Preference of beef cattle for feedlot or pasture environments

Publication Type:
Journal Article
Year of Publication:
Caroline Lee, Andrew D. Fisher, Ian G. Colditz, Jim M. Lea, Drewe M. Ferguson
Applied Animal Behaviour Science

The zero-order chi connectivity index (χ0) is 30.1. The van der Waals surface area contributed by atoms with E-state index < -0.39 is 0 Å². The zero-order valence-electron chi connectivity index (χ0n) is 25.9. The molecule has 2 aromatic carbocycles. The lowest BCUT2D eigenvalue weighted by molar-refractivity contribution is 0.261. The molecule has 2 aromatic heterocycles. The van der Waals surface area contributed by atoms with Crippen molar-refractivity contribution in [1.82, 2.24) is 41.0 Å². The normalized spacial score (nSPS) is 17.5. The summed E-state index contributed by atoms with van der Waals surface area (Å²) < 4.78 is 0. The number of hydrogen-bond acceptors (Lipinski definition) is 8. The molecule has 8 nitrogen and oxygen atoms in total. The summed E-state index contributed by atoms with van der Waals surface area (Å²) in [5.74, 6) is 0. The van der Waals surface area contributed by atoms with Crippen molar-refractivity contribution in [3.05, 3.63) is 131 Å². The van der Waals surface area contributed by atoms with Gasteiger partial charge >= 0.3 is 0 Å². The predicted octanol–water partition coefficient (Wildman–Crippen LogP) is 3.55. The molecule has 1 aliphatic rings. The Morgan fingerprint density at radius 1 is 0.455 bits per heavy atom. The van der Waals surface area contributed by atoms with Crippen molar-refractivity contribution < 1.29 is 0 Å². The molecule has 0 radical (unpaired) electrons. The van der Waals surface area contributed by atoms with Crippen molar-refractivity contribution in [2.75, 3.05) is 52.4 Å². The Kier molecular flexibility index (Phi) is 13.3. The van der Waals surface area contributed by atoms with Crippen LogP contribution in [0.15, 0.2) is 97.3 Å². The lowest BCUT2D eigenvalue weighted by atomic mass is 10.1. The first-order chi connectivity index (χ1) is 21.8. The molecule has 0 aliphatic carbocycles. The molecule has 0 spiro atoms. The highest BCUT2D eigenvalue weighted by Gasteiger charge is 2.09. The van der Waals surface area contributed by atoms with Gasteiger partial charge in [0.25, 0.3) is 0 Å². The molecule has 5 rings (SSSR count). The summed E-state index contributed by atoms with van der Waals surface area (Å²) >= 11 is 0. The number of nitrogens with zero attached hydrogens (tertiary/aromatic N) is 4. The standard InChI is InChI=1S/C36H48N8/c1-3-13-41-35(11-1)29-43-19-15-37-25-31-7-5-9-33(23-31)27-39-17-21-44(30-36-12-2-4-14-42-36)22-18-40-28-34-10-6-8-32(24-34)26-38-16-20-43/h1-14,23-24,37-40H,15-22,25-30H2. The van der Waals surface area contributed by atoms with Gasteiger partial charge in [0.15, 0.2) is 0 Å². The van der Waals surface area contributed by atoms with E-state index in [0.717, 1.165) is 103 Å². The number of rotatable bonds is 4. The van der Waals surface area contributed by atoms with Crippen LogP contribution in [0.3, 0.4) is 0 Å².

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Abstract Intensive feedlot finishing is perceived to affect welfare because cattle cannot perform normal behaviours evident in pasture environments. The objective of this study was to determine cattle preference for spending time at pasture (5 ha) or in a feedlot (25 × 10 m) under pastures with differing feed on offer; high (3900 kg DM/ha) and low (1900 kg DM/ha). Five groups of Angus steers consisting of six animals per group (454 ± 9.3 kg body weight) were tested in the high and low pasture treatments. A commercial pelleted ration was available ad libitum in the feedlot. Electronic tag readers monitored animal movements between the pasture and feedlot. Time spent lying and standing were measured with IceTags™ and time spent eating in the feedlot was recorded with video cameras. Data were analysed using a linear and regression model in ASREML. Cattle showed a preference for pasture where they spent 75% of their time and this was not influenced by pasture treatment, temperature or rainfall. Cattle preferred the feedlot in the morning with 61% of cattle choosing the feedlot environment which coincided with a peak in eating from the feeder. There was little feedlot activity at night between 20:00 and 05:00 h with 90% of cattle choosing the pasture environment. Cattle had a preference to lie down at pasture with 81 ± 0.02% of their lying occurring whilst at pasture (P < 0.001). There was no significant effect of pasture treatment on total time spent in the feedlot (high 6.0 h, low 6.1 h; P = 0.88), time spent standing (high 4.0 h, low 4.1 h; P = 0.62) or lying (both 1.9; P = 0.99) within the feedlot. There was a tendency (P = 0.08) for cattle to spend more time eating at the feeder when offered low (1.37 h) than high pasture (1.23 h) but group feed intake in the feedlot did not differ (P = 0.11) between pasture treatments (9.7 and 10.5 kg/animal/day, respectively). Cattle consumed most of their daily nutritional needs with the feedlot diet alone. Cattle tended to spend more time standing while at pasture when offered high pasture (8.1 h) than when offered low pasture (7.3 h; P = 0.054) but lying in the pasture did not differ between high and low pasture (10 and 10.6 h, respectively; P = 0.26). In conclusion, cattle showed a preference for pasture which was not influenced by pasture feed on offer.


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